Every devout ice climber knows that autumn brings more than just golden aspens and pumpkin-carving. After the first frost hits you can pick “them” out, poking around drainage and falls around Hyalite, beaming like children on Christmas morning as the first few icicles begin forming. And every hardcore rock climber knows that even though white shoes are no longer fashionable after Labor Day, your chalk bag has a place of prominence in your closet year-round.
Montana is a cornucopia of climbing, no matter what your diet may consist of. With the warm and wet Indian summers we’ve been enjoying the last few years, fall climbing can’t be beat, and ice and rock ascents intermingle depending on your mood. In early November a couple years ago, I spent a warm, 70-degree day dancing up the graceful spine of the Dragon’s Back near Butte, and the following day was introduced to my first magical icefall in Hyalite Canyon. Southwest Montana holds a variety of different climates, so you can always find a venue to satisfy any passion.
Dozens of choices exist within an hour’s drive of Bozeman that offer rock with good angle, inclination, and aspect to accommodate climbing (many times) year-round. Allenspur is a newly re-opened cragging area just minutes south of Livingston that gets excellent fall light. Conrad Anker, climbing legend and Bozeman local, gives this recommendation for late-season rock: “Allenspur, if it’s not too windy, can be good all the way through fall, and even enjoyable on sunny winter days.” Scorched Earth is a popular destination in the Gallatin Canyon, and offers enjoyable limestone routes near scenic Squaw Creek. If multi-pitched granite trad climbs are more your thing, nothing can beat the Gallatin Tower on a sunny fall morning. Topping out in the warm autumn light and gazing down into the House Rock section of the Gallatin River is simply breathtaking. Practice Rock in Hyalite Canyon is a popular spot late into fall as well, and offers routes in both morning and afternoon sun.
While a little further from town, Neat Rock (just off the Madison River) and Revenue Flats (a few miles past the town of Norris) are perfect spots for a weekend spent car-camping and climbing with the family or a group of like-minded friends. The rock is warm, the sky is blue, and with both sport and traditional routes there is certainly something for everyone. Pipestone and other climbs near Butte are often more enjoyable in the fall, as the temperatures are more tolerable than during those blazing August days. The Dragon’s Back is a popular Butte-area objective with many different routes to the summit; however, the close proximity to the interstate does take some of the “adventure” out of an outing.
Bozeman is a center for ice climbing, and you can usually find a few hardy ice-axe-wielding climbers on Twin Falls in Hyalite Canyon by mid-October. Jim Earl, longtime climber and host of the useful website www.montanaice.com, states that reading local ice conditions is “a bit of a black art.” Many different variables come into play to make a great year—or a poor one. “To form waterfall ice, we need two things around here: cold and water,” explains Earl. “After it got cold, last year was the best climbing in the past seven years. Rainfall, which initially fell in summer, had been stored in aquifers underground, and dripped out over the cliffs in Hyalite in the winter.” Earl says this year looks to be another stellar one for ice; after another wet summer, the water table is high. Anker adds that all we need is “one good cold snap” to get things forming up. Just a short hike from the Grotto Falls trailhead puts you on an icefall with extremely little effort. Genesis 1 and Genesis 2, Greensleaves, Hangover, the Mummies and the Amphitheater climbs are generally the most crowded but offer the shortest hikes. Walking a little further gets you away from the fray and into a more alpine-like setting, without much effort.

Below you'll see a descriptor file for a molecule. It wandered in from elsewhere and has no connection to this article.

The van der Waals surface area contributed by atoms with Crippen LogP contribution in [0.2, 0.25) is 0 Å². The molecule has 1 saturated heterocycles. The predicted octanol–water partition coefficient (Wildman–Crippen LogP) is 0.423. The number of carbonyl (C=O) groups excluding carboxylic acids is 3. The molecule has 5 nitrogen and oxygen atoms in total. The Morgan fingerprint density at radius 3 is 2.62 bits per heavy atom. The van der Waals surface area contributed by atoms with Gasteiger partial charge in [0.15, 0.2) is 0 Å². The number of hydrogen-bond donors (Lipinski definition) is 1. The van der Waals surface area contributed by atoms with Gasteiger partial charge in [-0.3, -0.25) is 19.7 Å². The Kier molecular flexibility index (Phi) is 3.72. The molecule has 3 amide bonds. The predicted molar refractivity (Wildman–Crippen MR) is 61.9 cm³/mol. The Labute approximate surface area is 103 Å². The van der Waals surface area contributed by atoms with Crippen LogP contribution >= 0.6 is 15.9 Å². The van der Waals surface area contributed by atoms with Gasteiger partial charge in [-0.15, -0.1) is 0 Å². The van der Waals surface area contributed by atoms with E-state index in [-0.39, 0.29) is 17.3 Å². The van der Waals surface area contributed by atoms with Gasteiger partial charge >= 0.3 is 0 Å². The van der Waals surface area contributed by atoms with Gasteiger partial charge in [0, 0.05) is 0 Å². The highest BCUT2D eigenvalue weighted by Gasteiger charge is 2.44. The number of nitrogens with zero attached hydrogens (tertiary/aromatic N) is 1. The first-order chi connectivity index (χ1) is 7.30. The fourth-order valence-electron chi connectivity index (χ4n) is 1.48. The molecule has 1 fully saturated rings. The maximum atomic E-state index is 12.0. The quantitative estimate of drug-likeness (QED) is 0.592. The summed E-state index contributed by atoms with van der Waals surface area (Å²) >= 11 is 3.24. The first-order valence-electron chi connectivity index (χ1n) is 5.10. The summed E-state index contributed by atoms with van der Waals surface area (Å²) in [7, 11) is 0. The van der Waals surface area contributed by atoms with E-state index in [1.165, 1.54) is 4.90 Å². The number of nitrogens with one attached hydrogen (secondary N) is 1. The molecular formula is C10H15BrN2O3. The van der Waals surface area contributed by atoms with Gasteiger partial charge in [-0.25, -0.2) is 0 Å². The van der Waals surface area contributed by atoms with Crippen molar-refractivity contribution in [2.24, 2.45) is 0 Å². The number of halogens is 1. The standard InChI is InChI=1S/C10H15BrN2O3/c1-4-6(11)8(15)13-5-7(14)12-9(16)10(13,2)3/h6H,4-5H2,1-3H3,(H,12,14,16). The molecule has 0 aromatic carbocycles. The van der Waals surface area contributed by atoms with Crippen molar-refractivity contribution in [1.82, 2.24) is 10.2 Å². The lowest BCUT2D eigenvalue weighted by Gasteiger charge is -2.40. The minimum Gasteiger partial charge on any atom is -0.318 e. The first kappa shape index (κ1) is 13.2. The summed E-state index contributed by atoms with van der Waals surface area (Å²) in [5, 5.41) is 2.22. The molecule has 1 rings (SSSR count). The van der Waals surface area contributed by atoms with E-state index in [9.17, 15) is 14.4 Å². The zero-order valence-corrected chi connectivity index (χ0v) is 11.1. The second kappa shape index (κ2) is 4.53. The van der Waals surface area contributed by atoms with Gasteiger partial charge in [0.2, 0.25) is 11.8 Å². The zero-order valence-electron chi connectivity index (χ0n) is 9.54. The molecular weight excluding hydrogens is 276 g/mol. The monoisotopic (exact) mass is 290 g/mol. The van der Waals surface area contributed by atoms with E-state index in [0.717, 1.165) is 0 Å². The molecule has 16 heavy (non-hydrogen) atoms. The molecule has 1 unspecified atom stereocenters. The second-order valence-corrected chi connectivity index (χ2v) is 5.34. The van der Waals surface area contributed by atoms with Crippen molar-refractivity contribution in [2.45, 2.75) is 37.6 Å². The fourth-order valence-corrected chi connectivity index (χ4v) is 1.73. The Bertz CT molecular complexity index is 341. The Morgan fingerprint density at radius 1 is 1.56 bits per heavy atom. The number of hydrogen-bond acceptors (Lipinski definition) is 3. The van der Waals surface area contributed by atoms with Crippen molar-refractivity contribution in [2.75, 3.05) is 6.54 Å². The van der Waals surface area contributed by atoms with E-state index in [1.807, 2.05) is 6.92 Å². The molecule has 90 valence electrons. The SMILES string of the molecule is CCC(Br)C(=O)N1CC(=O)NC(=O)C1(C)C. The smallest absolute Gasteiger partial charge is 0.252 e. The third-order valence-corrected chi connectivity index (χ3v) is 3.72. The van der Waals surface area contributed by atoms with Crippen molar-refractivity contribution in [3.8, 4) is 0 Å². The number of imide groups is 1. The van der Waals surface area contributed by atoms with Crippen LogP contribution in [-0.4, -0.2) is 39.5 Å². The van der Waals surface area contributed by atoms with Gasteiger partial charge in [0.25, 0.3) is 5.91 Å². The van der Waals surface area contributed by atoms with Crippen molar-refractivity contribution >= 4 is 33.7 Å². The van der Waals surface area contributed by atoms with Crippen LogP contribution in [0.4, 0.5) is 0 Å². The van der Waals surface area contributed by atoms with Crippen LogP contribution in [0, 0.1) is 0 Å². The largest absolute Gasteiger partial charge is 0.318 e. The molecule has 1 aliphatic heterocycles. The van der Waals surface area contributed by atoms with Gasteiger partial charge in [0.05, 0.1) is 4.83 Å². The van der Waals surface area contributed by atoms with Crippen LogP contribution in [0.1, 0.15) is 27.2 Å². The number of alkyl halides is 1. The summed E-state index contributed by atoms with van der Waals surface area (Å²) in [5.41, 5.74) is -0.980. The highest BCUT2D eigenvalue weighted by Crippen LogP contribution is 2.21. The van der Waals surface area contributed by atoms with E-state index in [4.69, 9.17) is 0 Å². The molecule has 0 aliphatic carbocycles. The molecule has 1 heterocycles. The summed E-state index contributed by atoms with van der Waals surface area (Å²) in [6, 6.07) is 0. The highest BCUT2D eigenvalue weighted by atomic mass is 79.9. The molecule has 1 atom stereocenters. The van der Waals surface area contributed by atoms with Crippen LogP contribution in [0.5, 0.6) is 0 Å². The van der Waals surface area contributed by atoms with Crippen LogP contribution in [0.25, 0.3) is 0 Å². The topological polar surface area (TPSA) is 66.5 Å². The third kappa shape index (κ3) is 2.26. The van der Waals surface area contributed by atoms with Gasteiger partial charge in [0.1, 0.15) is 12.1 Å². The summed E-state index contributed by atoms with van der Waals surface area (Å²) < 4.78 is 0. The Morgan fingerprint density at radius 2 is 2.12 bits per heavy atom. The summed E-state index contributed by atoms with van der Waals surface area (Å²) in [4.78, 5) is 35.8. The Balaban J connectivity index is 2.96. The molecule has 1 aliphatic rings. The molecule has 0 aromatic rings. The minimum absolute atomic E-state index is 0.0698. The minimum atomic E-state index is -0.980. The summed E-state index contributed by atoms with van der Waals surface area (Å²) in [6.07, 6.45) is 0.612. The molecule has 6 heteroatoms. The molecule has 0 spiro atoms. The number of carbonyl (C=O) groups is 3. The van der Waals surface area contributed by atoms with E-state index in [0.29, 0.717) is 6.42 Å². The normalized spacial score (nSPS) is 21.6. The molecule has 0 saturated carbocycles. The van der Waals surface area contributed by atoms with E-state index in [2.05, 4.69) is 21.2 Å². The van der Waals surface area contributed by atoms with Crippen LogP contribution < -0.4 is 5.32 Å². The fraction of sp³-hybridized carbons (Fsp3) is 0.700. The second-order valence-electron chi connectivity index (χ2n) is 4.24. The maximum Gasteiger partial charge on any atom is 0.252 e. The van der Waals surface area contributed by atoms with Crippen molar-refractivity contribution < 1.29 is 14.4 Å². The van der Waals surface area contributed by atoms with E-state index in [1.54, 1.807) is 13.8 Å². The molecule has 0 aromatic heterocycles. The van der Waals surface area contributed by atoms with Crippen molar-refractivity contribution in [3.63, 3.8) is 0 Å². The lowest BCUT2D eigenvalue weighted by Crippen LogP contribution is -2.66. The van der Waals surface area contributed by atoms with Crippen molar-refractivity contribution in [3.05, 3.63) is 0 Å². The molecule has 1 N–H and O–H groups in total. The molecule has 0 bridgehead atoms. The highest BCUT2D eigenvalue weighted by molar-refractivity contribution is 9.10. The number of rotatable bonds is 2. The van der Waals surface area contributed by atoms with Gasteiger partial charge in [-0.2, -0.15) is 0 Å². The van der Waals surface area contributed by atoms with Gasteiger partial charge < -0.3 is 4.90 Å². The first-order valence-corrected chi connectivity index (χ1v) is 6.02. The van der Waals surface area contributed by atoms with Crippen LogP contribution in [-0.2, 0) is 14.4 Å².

Alpine ice climbing is also popular in the fall, the Sphinx in the Madison Valley being perhaps the most well-known. However, unstable snow conditions did claim the lives of two men from Missoula last year, enforcing the rule that even though it’s popular, that doesn’t mean it’s safe from objective dangers. There can be several routes to attempt on the Sphinx, depending on early season snow and water flow. Earl advises, “Keep an eye on the low-angle slopes at the top of the Sphinx; when they get the first dusting of snow, there will be some ice on the north face. If the upper slopes get a dump, even better.” Whatever your climbing palate may be hungering for this fall, it will certainly be satisfied by the ample opportunities in Southwest Montana.
For more information about local rock climbs in the area, contact Northern Lights Trading Company or Barrel Mountaineering in Bozeman, or Timber Trails in Livingston. All three stores host a knowledgeable and experienced staff eager to share their passions with you. Barrel and Timber Trails also have route descriptions of climbs not included in guidebooks, such as Allenspur and Revenue Flats. There is also a new climbing guide for the Butte-area climbs on stands this month: Butte’s Climbing Guide, published by renowned climber Joe Josephson’s First Ascent Press. For all ice climbing conditions and advice from experienced local climbers, visit Jim Earl’s website (www.montanaice.com). Josephson’s ice climbing guide Winter Dance offers beautiful photos and detailed route descriptions, and Ron Brunckhorst’s Big Sky Ice contains excellent beta in a slightly smaller package.